Monochroma 4

Unfortunately, good puzzles and great environments are not enough to rescue Monochroma from its biggest flaw - uncomfortable and unresponsive controls.

It's almost as if the game suffers from control lag, in that all responses to actions appear to occur a split second after the input is pressed. Jumping occurs almost in slow motion, with an odd 'floatiness' to a leap. Finally, the hero seems to have trouble grabbing certain climbable ledges and objects, or dropping from them in a predictable manner.

To let one single complaint against the game tarnish the overall experience may appear nitpicky, but having decent control responses can make or break a game, and in this case it, regretfully, does the latter.

Too many sequences in Monochroma are reliant on either speed or precision, and you'll suffer many, many deaths trying to execute these manoeuvers due to clumsy jumps, missed handholds and accidental falls. During these segments of play, you will curse the controls that seem determined to undermine your performance, and you will die. Again. And again. And again.

Monochroma 5

At least the checkpointing system is generous, and you'll never find yourself having to repeat many previous steps to catch up, but having tried time and time again to reach that one platform and hit that one switch, and failing through little fault on your part, you may find yourself at the limits of frustration and reaching for the proverbial off switch. Nowhere is this more apparent than at the ugly final boss fight, where the poor controls coupled with an inaccurate hit box and instant-kill attacks turn what should be an epic climax to a crushing exercise in angry repetition.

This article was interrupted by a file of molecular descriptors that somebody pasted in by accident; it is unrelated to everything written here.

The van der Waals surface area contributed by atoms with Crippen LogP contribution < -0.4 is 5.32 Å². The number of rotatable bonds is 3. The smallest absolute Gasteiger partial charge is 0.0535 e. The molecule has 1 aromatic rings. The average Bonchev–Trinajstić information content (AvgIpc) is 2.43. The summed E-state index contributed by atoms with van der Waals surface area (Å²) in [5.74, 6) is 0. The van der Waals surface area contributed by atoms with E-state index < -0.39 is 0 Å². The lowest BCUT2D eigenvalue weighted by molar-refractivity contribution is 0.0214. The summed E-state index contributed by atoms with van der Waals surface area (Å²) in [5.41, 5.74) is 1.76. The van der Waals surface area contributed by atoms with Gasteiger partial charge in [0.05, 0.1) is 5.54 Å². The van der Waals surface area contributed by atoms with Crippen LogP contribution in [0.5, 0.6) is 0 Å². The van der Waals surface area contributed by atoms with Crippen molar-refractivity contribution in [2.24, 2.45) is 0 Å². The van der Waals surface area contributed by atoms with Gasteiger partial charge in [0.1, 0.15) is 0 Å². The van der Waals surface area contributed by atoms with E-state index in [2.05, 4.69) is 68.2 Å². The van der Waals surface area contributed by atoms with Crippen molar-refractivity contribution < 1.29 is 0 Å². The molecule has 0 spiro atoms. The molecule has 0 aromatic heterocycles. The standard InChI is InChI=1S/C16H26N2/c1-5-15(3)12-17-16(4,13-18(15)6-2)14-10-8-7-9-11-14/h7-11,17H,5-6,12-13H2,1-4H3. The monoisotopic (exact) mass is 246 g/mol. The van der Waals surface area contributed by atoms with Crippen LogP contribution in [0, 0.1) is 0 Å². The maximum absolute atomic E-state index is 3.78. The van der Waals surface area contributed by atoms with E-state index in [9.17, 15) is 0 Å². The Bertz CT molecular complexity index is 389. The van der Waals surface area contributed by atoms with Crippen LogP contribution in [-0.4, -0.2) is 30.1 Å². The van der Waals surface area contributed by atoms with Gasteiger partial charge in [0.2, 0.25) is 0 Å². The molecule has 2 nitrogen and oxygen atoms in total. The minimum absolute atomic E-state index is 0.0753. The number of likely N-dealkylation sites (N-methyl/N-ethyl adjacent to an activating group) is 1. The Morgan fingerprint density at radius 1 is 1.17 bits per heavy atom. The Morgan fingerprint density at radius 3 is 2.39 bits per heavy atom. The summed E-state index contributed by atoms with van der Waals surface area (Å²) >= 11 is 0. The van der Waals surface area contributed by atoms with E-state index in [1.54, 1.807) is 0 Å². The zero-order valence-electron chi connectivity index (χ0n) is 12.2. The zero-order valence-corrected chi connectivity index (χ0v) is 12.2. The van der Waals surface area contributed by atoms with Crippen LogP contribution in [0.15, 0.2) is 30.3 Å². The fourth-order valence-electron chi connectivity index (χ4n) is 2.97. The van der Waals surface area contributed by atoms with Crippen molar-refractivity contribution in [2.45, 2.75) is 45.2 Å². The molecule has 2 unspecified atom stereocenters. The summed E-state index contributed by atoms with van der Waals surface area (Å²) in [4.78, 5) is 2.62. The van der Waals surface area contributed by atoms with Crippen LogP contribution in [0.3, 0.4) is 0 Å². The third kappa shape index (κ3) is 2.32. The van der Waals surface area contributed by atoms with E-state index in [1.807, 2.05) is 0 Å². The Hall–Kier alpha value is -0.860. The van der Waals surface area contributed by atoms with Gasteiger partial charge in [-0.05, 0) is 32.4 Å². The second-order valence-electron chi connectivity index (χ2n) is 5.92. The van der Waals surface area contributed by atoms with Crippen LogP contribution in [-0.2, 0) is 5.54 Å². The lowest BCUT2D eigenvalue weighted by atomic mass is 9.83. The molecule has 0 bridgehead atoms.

The last point to make is the relative brevity of the experience. Monochroma came in at around 3.5 hours. Considering the amount of time stuck on certain sections due to control issues, this likely represents around a straight 3 hours of content.

Rating Monochroma is difficult. As it stands at the time of writing, it cannot be recommended; and it must be reviewed based on how it is now. Fortunately, control issues are something that can (and should) be fixed with a post-release patch, and if that happens then this awkward experience could transform into a beautiful, if brief, journey.

This writers advice? Keep a close eye on Monochroma. If it's patched to fix the control issues, and if the feedback on the patch is good, then this is worth a solid 7.5. As it stands, Monochroma gets a...

5.00/10 5

Monochroma (Reviewed on Windows)

The game is average, with an even mix of positives and negatives.

Rating Monochroma is difficult. As it stands at the time of writing, it cannot be recommended; and it must be reviewed based on how it is now. Fortunately, control issues are something that can (and should) be fixed with a post-release patch, and if that happens then this awkward experience could transform into a beautiful, if brief, journey.

This game was supplied by the publisher or relevant PR company for the purposes of review
Ross D. Brown

Ross D. Brown

Writer

Ross has been with GameGrin since February 2012 and acted as Site Editor until late 2014. He is also a proud Northerner.

Share this:

Want to read more like this? Join the newsletter…

COMMENTS